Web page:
The assumption that recsys practice can be significantly advanced by fitting historical data is, on the surface, highly pragmatic.  But it’s flawed.  At the very least I need some means – ideally conceptual but black box would be ok – by which to bridge the gap between this research practice, and design implications for live recsys.   And it’s not clear what that bridge looks like, without actually asking that question of the world, and attending closely to the answer.

I was recently doing a bit of market basket analysis with the aim of tweaking a set of cross promotions, and it occurred to me that while what I was doing was probably going to be provably better than doing nothing, there was a whiff of elephant dung in the air.  Why?  I was assuming that people’s “natural”  purchase patterns were a sensible first-pass model to follow, to create an effective promotion.    But, even abstracting away from issues of per-item net return, there are a basketload of interesting reasons why this might not be right:

  • there may be transient value in offer variation for its own sake, for basic perceptual reasons
  • I could be cannibalising a purchase which would have been made anyway
  • it may be more effective long term to promote an item which promotes exploration of a different category, which could broaden the customer’s basis for a relationship

Purchases are not necessarily the best predictor of promotion success, although in some circumstances they may be good enough.  The right way to evaluate this relationship is empirically.  The surest way to evaluate it empirically is to test it explicitly.  Just as the relationship between purchases and promotions is an interesting one, the relationship between ratings prediction success, recommendation success, and customer value needs a better understood foundation, in order for the work to be of widest possible interest and application.

A live, test-driven recsys is in fact a good way to test out these relationships, and identify which proxies make sense when.  Like the model, the live recsys is powered by  information about the past.  It also tries to optimise results in the ongoing unfolding present.   But the real system is different from the isolated model:  it immediately gets the fertile dirt of reality under its fingernails.   When it makes an offer, it gets feedback about that offer’s success.   That is a powerful basis for learning.   Human learning, machine learning, human learning about machine learning, you name it.   The ability to change the offer in order in response to results, in order to optimise performance and the optimisation itself, creates a different focus for the system objectives and inputs.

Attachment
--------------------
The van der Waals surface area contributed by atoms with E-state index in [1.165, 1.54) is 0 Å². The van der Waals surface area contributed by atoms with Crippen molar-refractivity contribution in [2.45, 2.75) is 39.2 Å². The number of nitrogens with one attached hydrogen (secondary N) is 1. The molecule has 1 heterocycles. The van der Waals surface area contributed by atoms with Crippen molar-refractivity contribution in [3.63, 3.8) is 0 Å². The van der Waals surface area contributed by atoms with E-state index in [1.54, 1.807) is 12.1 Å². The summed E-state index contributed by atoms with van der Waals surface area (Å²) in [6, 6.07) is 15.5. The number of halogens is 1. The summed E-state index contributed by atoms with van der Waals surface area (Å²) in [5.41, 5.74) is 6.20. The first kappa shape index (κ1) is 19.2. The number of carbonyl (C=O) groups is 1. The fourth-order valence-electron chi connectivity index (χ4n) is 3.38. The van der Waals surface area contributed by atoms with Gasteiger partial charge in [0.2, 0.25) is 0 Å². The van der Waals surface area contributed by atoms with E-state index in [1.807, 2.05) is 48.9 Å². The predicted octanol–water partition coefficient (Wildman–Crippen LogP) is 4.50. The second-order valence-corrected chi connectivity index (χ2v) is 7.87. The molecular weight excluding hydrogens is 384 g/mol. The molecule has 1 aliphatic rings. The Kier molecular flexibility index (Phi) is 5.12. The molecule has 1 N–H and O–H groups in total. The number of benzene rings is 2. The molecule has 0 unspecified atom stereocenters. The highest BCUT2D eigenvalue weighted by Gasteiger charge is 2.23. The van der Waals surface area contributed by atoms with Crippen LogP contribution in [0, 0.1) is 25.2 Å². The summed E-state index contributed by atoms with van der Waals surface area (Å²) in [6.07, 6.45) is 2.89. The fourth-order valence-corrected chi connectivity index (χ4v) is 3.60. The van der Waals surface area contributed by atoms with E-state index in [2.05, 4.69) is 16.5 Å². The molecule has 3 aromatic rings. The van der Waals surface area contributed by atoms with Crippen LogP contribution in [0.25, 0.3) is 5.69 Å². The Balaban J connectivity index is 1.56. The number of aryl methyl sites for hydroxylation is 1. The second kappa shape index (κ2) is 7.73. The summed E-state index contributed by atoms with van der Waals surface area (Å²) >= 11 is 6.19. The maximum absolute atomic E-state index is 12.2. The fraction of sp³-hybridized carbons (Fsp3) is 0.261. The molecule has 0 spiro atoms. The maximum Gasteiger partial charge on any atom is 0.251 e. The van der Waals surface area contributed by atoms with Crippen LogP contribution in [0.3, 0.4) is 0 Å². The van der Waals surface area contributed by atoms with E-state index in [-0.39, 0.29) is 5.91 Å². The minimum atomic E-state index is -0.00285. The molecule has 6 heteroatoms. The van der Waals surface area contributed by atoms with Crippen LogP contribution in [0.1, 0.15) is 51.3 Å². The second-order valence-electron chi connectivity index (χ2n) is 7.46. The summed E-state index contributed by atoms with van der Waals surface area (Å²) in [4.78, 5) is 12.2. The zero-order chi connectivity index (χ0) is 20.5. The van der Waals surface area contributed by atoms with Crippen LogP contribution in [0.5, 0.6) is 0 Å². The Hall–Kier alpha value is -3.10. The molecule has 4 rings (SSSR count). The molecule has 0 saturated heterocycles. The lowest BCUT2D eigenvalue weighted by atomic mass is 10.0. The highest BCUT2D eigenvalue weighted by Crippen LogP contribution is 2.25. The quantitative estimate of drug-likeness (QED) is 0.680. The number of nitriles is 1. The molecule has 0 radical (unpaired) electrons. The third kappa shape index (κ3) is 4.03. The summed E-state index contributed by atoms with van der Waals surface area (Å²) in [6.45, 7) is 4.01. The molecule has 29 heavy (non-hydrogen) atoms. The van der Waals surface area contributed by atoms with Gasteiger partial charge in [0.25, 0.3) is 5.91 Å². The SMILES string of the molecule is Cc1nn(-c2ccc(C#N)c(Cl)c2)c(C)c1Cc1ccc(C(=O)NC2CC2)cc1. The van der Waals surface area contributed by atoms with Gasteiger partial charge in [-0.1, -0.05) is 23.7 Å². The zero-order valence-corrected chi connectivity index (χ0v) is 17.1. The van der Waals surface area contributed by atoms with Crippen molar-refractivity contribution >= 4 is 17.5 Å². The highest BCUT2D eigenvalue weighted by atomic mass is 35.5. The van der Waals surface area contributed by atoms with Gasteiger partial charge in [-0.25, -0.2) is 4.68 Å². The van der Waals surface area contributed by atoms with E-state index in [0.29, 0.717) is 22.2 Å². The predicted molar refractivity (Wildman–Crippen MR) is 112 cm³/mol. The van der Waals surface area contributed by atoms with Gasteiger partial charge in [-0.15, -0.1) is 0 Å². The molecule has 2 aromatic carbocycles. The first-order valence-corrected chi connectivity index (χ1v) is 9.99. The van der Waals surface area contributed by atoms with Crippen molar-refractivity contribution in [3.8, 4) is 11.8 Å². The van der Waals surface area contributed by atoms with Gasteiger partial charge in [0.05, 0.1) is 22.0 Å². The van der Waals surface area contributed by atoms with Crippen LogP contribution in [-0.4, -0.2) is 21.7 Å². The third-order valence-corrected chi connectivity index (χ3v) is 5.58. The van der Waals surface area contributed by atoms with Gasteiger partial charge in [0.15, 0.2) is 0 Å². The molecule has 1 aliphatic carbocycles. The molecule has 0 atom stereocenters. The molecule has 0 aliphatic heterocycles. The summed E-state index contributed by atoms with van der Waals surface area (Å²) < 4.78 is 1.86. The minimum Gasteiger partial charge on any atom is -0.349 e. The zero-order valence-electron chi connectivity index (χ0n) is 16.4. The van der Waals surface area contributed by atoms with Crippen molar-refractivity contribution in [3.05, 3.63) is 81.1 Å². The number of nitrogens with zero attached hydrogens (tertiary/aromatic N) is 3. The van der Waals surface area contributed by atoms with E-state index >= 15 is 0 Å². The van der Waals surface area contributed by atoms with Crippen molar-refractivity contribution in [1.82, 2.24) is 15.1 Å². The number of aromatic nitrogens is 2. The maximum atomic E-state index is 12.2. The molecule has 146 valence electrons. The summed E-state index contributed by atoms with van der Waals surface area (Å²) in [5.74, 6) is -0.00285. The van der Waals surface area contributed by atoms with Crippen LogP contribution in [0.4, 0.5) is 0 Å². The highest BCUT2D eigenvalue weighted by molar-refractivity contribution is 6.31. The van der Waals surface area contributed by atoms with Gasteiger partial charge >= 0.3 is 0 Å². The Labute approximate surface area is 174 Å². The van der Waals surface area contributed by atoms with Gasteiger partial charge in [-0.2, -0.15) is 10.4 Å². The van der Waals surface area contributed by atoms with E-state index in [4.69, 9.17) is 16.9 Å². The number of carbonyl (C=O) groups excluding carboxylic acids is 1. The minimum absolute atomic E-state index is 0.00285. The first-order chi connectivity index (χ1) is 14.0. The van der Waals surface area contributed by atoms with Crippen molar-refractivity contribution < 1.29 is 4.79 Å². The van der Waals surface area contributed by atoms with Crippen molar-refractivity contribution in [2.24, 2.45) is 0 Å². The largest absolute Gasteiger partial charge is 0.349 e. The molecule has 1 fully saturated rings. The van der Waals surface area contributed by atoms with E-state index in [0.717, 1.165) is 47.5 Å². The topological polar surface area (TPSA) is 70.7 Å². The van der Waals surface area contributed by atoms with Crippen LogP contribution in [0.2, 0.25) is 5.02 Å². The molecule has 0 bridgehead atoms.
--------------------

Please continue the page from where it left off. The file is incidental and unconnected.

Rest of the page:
I’m interested in the different ways in which the learning that results from live design variation can be driven by, and can inform, a systematic framework for discovery.  Why hill climb in the past, when you can set discovery challenges for the future?

Social graph marketing: I like my friends. But am I like them?

Subaru Six Stars

Image by istargazer via Flickr

According to Facebook’s VP of Partnerships and Platform Marketing, Dan Rose, Facebook’s work with Nielsen shows that social network seeing your friends’ pictures next to a Facebook advertisement leads to “a 60% uptake in brand advertising value” .   I’m not exactly sure what “uptake in brand value” is – and I wasn’t at DLD11, where he made that remark – but the core phenomenon that Rose was talking about isn’t news.   There’s already an aphorism for it dating back, apparently,  to the 1500’s:   Birds of a feather flock together.     (See also, opposites attract…;- )  

The marketing bods version of the ‘birds of a feather’ hypothesis runs something like this:  

People tend to like, and be friends with, people who are similar to them.   People who are similar to each other are similar in many ways, including having similar tastes.    Therefore, your friends are a good source of information about things you might like, not, as you might think, because of what they know about you, but purely because of what they themselves like.     Similarly, knowing what you like is a good predictor of what your friends like – not because you know them well and are sensitive to their needs, but simply because they are your friends, and therefore likely to be similar to you. 

Whatever forces at work here, they are by no means all-powerful.  We have, I am sure,  all given and received presents which are much better barometers of  the giver’s likes than those of the recipient.    I will spare you the details but I recently received a Christmas present that drove this point home to me very strongly.   

But an effect need not be infallible in order to be invaluable.    Do Facebook friends share attributes and preferences, more than you’d expect by chance?  Or more then you’d expect if you knew, say,  basic demographic and psychographic information, but didn’t know ”friend” status?